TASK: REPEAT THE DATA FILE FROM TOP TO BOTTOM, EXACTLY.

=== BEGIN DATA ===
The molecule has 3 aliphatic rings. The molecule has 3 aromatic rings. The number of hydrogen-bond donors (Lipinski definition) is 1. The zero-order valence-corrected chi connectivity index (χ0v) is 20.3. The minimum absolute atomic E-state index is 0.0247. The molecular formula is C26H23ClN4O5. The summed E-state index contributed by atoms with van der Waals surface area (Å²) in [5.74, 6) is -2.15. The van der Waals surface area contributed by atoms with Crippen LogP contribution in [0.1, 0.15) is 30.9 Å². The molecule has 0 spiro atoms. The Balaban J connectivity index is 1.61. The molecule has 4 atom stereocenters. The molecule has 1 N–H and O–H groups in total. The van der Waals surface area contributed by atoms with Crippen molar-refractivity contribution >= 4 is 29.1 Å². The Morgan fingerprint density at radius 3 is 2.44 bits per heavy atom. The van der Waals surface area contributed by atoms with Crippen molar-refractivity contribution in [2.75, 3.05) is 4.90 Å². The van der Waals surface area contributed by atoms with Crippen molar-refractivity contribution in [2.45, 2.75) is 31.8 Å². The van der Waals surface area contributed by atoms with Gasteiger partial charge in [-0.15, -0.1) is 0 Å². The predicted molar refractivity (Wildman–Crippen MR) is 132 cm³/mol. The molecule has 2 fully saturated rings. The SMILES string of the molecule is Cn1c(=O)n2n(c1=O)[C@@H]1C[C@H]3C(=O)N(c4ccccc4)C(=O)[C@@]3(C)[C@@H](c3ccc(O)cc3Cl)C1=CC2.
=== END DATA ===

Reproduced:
The molecule has 3 aliphatic rings. The molecule has 3 aromatic rings. The number of hydrogen-bond donors (Lipinski definition) is 1. The zero-order valence-corrected chi connectivity index (χ0v) is 20.3. The minimum absolute atomic E-state index is 0.0247. The molecular formula is C26H23ClN4O5. The summed E-state index contributed by atoms with van der Waals surface area (Å²) in [5.74, 6) is -2.15. The van der Waals surface area contributed by atoms with Crippen LogP contribution in [0.1, 0.15) is 30.9 Å². The molecule has 0 spiro atoms. The Balaban J connectivity index is 1.61. The molecule has 4 atom stereocenters. The molecule has 1 N–H and O–H groups in total. The van der Waals surface area contributed by atoms with Crippen molar-refractivity contribution >= 4 is 29.1 Å². The Morgan fingerprint density at radius 3 is 2.44 bits per heavy atom. The van der Waals surface area contributed by atoms with Crippen molar-refractivity contribution in [2.75, 3.05) is 4.90 Å². The van der Waals surface area contributed by atoms with Crippen molar-refractivity contribution in [2.45, 2.75) is 31.8 Å². The van der Waals surface area contributed by atoms with Gasteiger partial charge in [-0.15, -0.1) is 0 Å². The predicted molar refractivity (Wildman–Crippen MR) is 132 cm³/mol. The molecule has 2 fully saturated rings. The SMILES string of the molecule is Cn1c(=O)n2n(c1=O)[C@@H]1C[C@H]3C(=O)N(c4ccccc4)C(=O)[C@@]3(C)[C@@H](c3ccc(O)cc3Cl)C1=CC2.